Sunday, August 9, 2015
When I first took the "New to UU" class at my church and began getting to know the minister, he asked if I had grown up Catholic. "No, but with my guilt, I'd sure make a good one, wouldn't I?" I laughed.
I'm nothing if not self-aware, I suppose, because that's precisely what he was referring to: my overwhelming guilt. And no, as I said, I didn't grow up Catholic. I grew up with an agnostic father, Methodist grandmother, and nominally Lutheran mother.
On the other hand, a friend suggested recently that I should have been born Jewish, because I have a Jewish sense of humor. The guilt wouldn't fit in with it, though. Maybe if I had been born Jewish the guilt wouldn't be there?
I do know where I picked up the guilt, and I do recognize how it grew. My own mother was really young when I was born, and she was used to always being wrong, wrong, wrong, and when something went wrong, she was used to it being her fault. It happened in her family - she was the middle child - and it happened in her marriage. She was sorry, for everything and everyone, all the time. I definitely picked up the initial words from her, and words are incredibly powerful things. Then, as life progressed, I learned that if I was sorry for something, it meant I could control it, or at least maintain the illusion of controlling it - if it was my fault, surely I could make it go away. When other things in my life were beyond my control, this offered some kind of perverse comfort. Finally, I felt that if I was guilty, it would take the guilt away from someone else, and therefore take away someone's potential for hurt. Because, you see, there is a really egotistical part of myself that says, "I can take it," while being maddeningly certain that someone else cannot.
This characteristic guilt is certainly exacerbated by my gender. Even though I'm an extreme version, the types of feelings I experience are considered, at some level, as fairly normal parts of being female. We're perceived - not by you, the individual, but by our overarching culture - as being the caretakers, the ones who must sacrifice themselves for the greater good of family and community. It's not really normal to simply accept a compliment. We must demur, we must bring up something else that's not as good about ourselves, or at the very least blame the complimented characteristic on someone else. We led Adam to the fruit, because he was too stupid to do anything except what we told him to do, obviously.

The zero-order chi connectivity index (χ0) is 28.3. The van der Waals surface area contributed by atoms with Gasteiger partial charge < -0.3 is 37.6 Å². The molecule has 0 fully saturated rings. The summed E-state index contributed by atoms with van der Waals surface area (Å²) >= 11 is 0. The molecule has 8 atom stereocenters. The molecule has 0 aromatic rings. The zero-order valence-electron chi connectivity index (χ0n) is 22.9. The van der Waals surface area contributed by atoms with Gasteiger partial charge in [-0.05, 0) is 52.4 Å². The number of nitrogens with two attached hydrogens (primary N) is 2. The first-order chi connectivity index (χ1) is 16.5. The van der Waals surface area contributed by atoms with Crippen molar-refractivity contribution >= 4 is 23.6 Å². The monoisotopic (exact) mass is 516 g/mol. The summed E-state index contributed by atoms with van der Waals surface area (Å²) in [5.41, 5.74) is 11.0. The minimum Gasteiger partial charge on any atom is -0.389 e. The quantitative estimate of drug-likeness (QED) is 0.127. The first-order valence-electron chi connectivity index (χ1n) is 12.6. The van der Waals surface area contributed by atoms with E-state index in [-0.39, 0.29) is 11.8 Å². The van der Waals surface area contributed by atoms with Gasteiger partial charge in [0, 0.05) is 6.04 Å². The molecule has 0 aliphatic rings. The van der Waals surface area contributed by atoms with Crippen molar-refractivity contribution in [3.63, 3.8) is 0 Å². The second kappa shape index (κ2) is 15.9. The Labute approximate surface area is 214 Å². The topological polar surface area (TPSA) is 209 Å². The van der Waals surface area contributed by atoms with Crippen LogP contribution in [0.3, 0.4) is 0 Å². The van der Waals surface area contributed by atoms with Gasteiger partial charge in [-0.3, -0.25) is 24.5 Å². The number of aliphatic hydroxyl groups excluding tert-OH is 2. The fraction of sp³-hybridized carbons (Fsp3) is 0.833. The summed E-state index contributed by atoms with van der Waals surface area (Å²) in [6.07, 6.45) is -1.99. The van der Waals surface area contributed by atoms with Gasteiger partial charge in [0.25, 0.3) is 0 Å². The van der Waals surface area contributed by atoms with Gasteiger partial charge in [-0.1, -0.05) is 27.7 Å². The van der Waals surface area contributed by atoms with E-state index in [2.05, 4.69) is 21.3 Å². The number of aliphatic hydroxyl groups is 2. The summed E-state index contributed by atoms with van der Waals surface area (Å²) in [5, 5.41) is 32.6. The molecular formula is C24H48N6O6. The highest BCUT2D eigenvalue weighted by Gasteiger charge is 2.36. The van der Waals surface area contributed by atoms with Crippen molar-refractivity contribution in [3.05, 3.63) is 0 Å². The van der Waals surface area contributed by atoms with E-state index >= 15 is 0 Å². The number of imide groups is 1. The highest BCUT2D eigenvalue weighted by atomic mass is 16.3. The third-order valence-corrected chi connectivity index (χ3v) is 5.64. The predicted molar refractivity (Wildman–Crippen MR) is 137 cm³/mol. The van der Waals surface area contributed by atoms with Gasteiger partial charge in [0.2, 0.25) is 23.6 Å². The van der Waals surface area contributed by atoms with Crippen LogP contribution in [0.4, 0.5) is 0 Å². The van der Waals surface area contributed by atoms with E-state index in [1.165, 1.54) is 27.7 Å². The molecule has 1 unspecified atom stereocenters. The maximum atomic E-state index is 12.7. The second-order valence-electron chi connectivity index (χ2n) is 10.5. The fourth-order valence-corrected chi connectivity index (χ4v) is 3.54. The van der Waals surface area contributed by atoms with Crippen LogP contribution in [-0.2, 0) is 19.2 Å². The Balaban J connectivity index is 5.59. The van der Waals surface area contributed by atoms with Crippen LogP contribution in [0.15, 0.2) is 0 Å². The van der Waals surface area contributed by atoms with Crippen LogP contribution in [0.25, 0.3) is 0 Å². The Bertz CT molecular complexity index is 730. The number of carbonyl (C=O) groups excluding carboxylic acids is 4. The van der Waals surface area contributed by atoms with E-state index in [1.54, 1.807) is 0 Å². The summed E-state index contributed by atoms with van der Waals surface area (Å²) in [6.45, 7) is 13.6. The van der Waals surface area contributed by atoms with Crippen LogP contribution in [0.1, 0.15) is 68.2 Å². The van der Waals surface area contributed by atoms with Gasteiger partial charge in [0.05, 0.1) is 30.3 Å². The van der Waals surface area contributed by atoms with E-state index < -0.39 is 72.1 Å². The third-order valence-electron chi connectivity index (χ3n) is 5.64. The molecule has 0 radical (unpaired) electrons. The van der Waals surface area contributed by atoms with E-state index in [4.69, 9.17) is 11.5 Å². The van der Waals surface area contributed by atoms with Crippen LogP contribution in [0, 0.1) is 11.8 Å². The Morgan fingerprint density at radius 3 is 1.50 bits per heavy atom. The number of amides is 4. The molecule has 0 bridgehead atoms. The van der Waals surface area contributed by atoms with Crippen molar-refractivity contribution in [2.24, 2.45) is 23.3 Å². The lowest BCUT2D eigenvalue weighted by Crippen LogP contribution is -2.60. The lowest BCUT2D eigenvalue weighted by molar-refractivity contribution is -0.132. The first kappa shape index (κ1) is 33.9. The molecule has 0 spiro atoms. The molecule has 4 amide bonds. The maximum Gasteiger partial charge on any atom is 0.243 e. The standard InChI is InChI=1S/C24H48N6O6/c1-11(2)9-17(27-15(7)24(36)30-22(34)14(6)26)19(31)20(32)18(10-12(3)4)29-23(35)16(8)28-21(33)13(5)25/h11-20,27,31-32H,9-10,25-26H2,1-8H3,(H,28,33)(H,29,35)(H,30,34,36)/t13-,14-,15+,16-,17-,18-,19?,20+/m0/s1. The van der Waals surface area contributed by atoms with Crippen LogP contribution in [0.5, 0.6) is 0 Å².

As my daughter has begun to talk, I've realized how incredibly damaging this tendency can be. If I don't start seriously watching what I say, she absolutely is going to pick up on this. I'm caught in a vicious cycle of self-rumination as I write, wondering about what contributions I've made to my family, my church, and the greater world - always coming up short. The thing is, though, no matter how crippling my own self-flagellation may be, and even regardless of how deserved or undeserved it might be, my daughter absolutely does not deserve to pick up on this language and make it her own. I cannot allow that to happen. I must do everything in my power to make her see herself in a positive, confident, light, and to do that, I have to at least pretend to see myself that way. Fake it 'til you make it, right?
I thought, with my latest round of what I'll call efforts at self-improvement, that if I wrote what I was thinking about myself down, instead of saying it out loud, it would be an improvement, a step toward the aforementioned pretending. I've always had a goal of being organized, and I was really inspired by a friend who makes these absolutely beautiful, elaborate charts and graphs about every volunteer project she undertakes. So now I'm sitting here looking at this ridiculous chart in Excel with every poor decision I've ever made staring me in the face. I'm obsessing over how to merge cells in spots so that I can connect three different screw-ups to one big screw-up. And I'm realizing, staring at this appalling illustration of self-absorption, that it is not enough to change my spoken language. I'm going to have to change the way I talk to myself, in my head, in order to achieve what I want to be: a positive example, not just for my daughter, but for both of my children.
It's so hard, though.